The other day we began discussing social responsibility and the different types of people that an organisation might have to answer to during the course of operation: organisational stakeholders, the environment, and the general public. I hope you really won’t be surprised to hear that while many people support corporate social responsibility, others do not. Let’s take a brief look at why.
Those who argue that social responsibility should exist are usually advocates for the environment or for society. They claim that many of the problems in the world today are caused by large organisations. Some of these problems include pollution and unemployment. Supporters claim that organisations should be held just as accountable as individual members of society, all of which make contributions to the overall welfare of the public. They also argue that most organisations have a profit margin that puts them in a position to make a larger contribution than the average individual.
Those who are against social responsibility make valid points as well. They feel as though the purpose of a business is to help owners earn a profit and that businessowners should have a choice as to how they spend that money. Others are afraid that businesses, many of which seem to have an incredible amount of power over society to being with, will only become more powerful if they are allowed or forced to make visible social contributions. It’s also unfair to ask a company to make a quality decision about which charitable organisations to support knowing that so many exist.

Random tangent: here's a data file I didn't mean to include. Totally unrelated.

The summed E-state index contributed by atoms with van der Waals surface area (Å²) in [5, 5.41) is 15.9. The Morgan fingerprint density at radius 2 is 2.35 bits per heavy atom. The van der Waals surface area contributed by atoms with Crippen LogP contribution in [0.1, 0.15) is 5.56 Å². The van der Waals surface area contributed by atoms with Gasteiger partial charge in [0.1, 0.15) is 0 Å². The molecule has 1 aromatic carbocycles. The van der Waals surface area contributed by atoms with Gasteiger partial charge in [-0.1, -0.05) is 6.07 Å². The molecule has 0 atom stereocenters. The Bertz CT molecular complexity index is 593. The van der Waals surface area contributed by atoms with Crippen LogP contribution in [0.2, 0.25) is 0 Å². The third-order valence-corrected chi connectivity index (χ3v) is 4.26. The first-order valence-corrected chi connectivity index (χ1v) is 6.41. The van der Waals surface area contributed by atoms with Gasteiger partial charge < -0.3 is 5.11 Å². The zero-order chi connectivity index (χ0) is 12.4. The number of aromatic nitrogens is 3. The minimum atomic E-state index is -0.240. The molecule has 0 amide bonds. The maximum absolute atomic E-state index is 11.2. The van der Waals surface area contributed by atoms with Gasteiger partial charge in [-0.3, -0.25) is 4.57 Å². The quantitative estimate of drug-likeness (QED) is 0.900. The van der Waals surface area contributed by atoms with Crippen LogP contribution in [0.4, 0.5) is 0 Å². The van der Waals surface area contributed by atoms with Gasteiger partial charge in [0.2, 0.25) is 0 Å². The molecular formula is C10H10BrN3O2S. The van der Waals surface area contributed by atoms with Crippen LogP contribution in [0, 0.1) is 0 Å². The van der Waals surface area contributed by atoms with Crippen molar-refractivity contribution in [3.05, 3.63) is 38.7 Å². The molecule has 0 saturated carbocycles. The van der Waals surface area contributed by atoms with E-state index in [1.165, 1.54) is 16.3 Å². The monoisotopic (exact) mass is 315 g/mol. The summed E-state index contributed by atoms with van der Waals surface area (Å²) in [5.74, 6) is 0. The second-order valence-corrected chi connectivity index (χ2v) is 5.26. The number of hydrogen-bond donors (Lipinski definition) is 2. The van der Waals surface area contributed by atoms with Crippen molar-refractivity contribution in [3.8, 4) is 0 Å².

Do your management training courses cover the importance of social responsibility in the workplace? If not, consider whether or not they should. Your management teams and employees should have a clear vision of your social goals and missions. Having one will make it much easier for them to respond to critiques or questions if a client should ever pose one.
Originally published: 4 February, 2009
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